Companies

Blaming a PE for the misfortunes of an entrepreneur is misplaced, says Partner at Everstone Capital Advisors

Sangeetha Chengappa Bengaluru | Updated on August 05, 2019 Published on August 05, 2019

P M Devaiah, Partner & Group General Counsel at Everstone Capital Advisors

In his letter to the Board and employees of Coffee Day Enterprises Ltd (CDE), which circulated soon after he went missing last Monday, Chairman & Managing Director V G Siddhartha said, he could not take any more pressure from one of the private equity (PE) partners forcing him to buy back shares.

In an interview with BusinessLine, P M Devaiah, Partner & Group General Counsel at Everstone Capital Advisors says blaming one’s PE investor is a case of misplaced witch hunting.

Siddhartha’s suicide has cast a shadow on the role of PE firms in an entrepreneur’s life. What’s your take as a PE professional?

Regulators, lenders, government and PE investors have emerged as the villains on the block by a unilateral proclamation of the citizens... I think this is unfortunate... The PEs, I am sure, have negotiated and inked the terms of engagement in mutual consultation with advice from their counsels.

To complain of negotiated terms post facto is like an inefficient carpenter blaming his tools. No one forced CDE to seek PE funding.

At what point in the investment lifecycle does a PE firm starts to pressure an entrepreneur to start buying back shares of the company?

This bogey of PE investors’ pressure is a case of witch hunting by a few entrepreneurs... PE funds have a limited time horizon to return investments to their investors and cannot hold on to a portfolio in perpetuity. As a result, most PE investments will have a mutually agreed ‘exit waterfall’, that is, a pre-agreed way a PE investor could sell its investment in a time bound manner. Promoter buyback is one among the various such exit mechanisms and entrepreneurs have the freedom not to agree to such terms.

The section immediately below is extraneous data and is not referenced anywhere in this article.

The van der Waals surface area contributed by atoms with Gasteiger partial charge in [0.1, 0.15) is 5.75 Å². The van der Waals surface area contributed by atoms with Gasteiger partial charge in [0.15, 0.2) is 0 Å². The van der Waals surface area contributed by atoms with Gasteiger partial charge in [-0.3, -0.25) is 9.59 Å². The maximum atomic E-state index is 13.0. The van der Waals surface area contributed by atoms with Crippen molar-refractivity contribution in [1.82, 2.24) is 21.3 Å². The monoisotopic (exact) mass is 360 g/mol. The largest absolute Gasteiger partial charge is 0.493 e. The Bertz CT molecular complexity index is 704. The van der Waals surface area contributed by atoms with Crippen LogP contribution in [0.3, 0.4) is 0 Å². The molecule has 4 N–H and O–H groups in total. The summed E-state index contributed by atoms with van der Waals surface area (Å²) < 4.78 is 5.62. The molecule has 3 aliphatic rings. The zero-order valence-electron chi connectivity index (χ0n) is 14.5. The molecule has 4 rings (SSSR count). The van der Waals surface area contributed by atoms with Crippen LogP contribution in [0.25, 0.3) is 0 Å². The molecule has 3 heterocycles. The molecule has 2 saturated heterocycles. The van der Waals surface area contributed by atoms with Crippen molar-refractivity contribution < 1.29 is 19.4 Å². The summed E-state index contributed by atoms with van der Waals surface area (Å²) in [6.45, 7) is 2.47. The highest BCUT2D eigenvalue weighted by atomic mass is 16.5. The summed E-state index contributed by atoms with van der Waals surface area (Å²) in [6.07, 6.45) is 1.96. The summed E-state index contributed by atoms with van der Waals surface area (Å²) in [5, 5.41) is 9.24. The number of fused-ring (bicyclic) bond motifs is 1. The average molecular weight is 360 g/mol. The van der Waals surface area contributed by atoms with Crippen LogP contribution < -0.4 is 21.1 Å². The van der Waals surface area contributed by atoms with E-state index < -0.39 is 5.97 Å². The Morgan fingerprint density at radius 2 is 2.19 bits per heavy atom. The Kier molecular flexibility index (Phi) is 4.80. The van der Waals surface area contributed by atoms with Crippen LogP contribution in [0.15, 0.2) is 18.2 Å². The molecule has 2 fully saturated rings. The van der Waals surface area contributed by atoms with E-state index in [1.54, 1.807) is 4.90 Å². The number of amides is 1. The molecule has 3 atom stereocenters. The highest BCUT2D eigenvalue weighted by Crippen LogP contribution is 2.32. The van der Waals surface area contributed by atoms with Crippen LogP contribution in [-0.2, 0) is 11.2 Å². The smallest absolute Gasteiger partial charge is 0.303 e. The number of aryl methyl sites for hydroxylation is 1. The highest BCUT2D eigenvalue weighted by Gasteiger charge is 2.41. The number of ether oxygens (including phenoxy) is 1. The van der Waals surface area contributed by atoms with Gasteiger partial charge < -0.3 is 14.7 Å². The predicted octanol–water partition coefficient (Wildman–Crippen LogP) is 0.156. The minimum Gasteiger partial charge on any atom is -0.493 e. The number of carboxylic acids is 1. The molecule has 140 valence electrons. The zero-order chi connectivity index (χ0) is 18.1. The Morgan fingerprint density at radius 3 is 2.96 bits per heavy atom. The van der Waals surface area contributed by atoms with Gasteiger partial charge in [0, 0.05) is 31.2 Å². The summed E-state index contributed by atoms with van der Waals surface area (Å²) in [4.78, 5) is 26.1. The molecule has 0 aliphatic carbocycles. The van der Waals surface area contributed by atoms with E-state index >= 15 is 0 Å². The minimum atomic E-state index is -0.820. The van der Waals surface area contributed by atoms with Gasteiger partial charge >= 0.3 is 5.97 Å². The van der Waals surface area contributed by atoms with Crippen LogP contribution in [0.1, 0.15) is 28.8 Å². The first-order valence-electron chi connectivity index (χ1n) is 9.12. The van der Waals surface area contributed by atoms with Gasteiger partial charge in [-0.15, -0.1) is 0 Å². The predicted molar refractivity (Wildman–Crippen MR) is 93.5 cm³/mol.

What is the code of conduct followed by PE firms to recover their investment when a company they have invested in is in the doldrums?

Unlike a loan, equity is not recovered but sold. The terms of investment by a PE firm and a recipient company is preceded by protracted due diligence and negotiations that sometimes run into months/years. When a company is in a bad shape, some are rehabilitated, some undergo restructuring, some PE firms do further rounds of investments where there is potential for growth and also write off investments if the business has genuinely not performed. In some situations, when the bad situation is due to mismanagement or fraud, then the law takes its course.

... in this case...

By Siddhartha’s own admission in his letter to the board, dated July 27, 2019, his assets outweigh his liabilities. Private Equity is one of the most compliant capital pooling and deployment businesses which bring about global best practices to companies. Intense anti-money laundering compliances, anti-bribery codes, environmental and social practices, etc., are followed by institutional investors.

Siddhartha was a seasoned businessman with best-in-class resources at his disposal. Economic downturn affects everyone. Why should PE firms be blamed for the unintended consequences of his entrepreneurship?

Published on August 05, 2019
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